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Compiled by Claude B. Slaton

24 June 1997

It has been reported that David W. Ferrie, the eccentric character central to the Jim Garrison investigation in New Orleans (1967-69), was present in a New Orleans Federal courtroom on the morning of November 22, 1963.[1] The court case involved Robert Kennedy (then U.S. Attorney General) and his Justice Department's staff's repeated efforts to deport Carlos Marcello (described by the Justice Department as a powerful organized crime boss) as an undesirable alien. Marcello's attorney, G. Wray Gill, had hired Ferrie (mainly to fly to Central American countries to run errands) as an investigator and pilot in an effort to gather evidence favorable to Marcello's defense.

So far there is nothing new in this, but a sideline to this court case extends back into the area of Louisiana where Clay Shaw, David Ferrie, and Lee Oswald were said by witnesses to have visited late in August, 1963, namely the Clinton-Jackson-St. Francisville region of Louisiana, highlighting previously unknown connections and raising new areas deserving of further research.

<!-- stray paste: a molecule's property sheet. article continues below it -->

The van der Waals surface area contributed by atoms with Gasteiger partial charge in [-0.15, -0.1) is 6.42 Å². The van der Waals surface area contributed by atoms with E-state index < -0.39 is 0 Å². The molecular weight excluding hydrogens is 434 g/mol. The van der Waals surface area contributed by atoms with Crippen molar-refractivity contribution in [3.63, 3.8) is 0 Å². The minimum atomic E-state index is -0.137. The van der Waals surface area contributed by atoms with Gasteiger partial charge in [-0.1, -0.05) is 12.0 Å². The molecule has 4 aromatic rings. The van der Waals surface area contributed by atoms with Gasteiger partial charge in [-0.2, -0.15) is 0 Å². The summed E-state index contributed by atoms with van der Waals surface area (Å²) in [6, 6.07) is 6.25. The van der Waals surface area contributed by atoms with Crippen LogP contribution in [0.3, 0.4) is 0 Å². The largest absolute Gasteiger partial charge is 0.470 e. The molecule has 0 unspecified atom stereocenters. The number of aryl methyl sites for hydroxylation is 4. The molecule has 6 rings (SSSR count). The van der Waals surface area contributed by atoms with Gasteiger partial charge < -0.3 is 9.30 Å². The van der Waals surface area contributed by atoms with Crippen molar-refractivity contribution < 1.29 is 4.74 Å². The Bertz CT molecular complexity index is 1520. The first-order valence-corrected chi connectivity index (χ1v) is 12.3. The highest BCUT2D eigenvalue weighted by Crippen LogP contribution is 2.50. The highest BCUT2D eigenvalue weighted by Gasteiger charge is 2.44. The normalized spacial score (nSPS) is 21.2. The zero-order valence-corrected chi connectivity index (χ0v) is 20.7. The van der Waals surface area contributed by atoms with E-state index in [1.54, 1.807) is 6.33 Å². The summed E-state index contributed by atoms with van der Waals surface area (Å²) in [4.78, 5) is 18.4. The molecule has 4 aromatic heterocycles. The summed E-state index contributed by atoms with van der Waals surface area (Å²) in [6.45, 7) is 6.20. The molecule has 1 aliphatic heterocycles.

The sideline to the deportation proceedings points to one of the jurors at that trial, Randolph Heitler. Mr. Heitler was approached during the proceedings by Joseph Matassa, a New Orleans produce dealer, with an offer of $1,000 to vote to acquit Marcello. This was apparently considered jury tampering and the authorities later charged Marcello and Matassa with that offense, according to the Clinton newspaper, The Watchman.[2]

Mr. Edward T. Dwyer of near St. Francisville, La., was the man who introduced Matassa to Heitler, but was apparently not charged. Mr. Dwyer was, at that time, residing on a small farm about 5-6 miles west of Jackson, La., on Highway 10 in an area known as "Elm Park". Almost within sight of Dwyer's home, to the east up the highway, was the main entrance to a large farm called Marydale.